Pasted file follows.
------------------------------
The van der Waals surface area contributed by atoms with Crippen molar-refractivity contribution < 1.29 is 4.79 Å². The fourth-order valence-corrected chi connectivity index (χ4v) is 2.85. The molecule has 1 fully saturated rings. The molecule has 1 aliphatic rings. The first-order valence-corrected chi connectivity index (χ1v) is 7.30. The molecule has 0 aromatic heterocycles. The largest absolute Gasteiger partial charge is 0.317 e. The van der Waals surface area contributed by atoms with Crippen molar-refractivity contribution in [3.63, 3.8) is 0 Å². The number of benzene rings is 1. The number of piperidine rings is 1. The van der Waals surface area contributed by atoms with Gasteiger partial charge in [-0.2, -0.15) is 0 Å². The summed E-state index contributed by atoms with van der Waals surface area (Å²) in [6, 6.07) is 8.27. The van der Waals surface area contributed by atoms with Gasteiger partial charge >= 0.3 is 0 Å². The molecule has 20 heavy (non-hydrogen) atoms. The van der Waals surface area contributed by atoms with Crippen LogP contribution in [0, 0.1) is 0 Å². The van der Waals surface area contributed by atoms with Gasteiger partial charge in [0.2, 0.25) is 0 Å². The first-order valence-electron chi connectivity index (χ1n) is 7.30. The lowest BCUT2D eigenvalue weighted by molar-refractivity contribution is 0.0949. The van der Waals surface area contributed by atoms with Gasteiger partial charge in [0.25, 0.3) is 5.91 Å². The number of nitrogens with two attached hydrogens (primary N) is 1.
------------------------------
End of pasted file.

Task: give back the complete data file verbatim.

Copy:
The van der Waals surface area contributed by atoms with Crippen molar-refractivity contribution < 1.29 is 4.79 Å². The fourth-order valence-corrected chi connectivity index (χ4v) is 2.85. The molecule has 1 fully saturated rings. The molecule has 1 aliphatic rings. The first-order valence-corrected chi connectivity index (χ1v) is 7.30. The molecule has 0 aromatic heterocycles. The largest absolute Gasteiger partial charge is 0.317 e. The van der Waals surface area contributed by atoms with Crippen molar-refractivity contribution in [3.63, 3.8) is 0 Å². The number of benzene rings is 1. The number of piperidine rings is 1. The van der Waals surface area contributed by atoms with Gasteiger partial charge in [-0.2, -0.15) is 0 Å². The summed E-state index contributed by atoms with van der Waals surface area (Å²) in [6, 6.07) is 8.27. The van der Waals surface area contributed by atoms with Gasteiger partial charge >= 0.3 is 0 Å². The molecule has 20 heavy (non-hydrogen) atoms. The van der Waals surface area contributed by atoms with Crippen LogP contribution in [0, 0.1) is 0 Å². The van der Waals surface area contributed by atoms with Gasteiger partial charge in [0.2, 0.25) is 0 Å². The first-order valence-electron chi connectivity index (χ1n) is 7.30. The lowest BCUT2D eigenvalue weighted by molar-refractivity contribution is 0.0949. The van der Waals surface area contributed by atoms with Gasteiger partial charge in [0.25, 0.3) is 5.91 Å². The number of nitrogens with two attached hydrogens (primary N) is 1.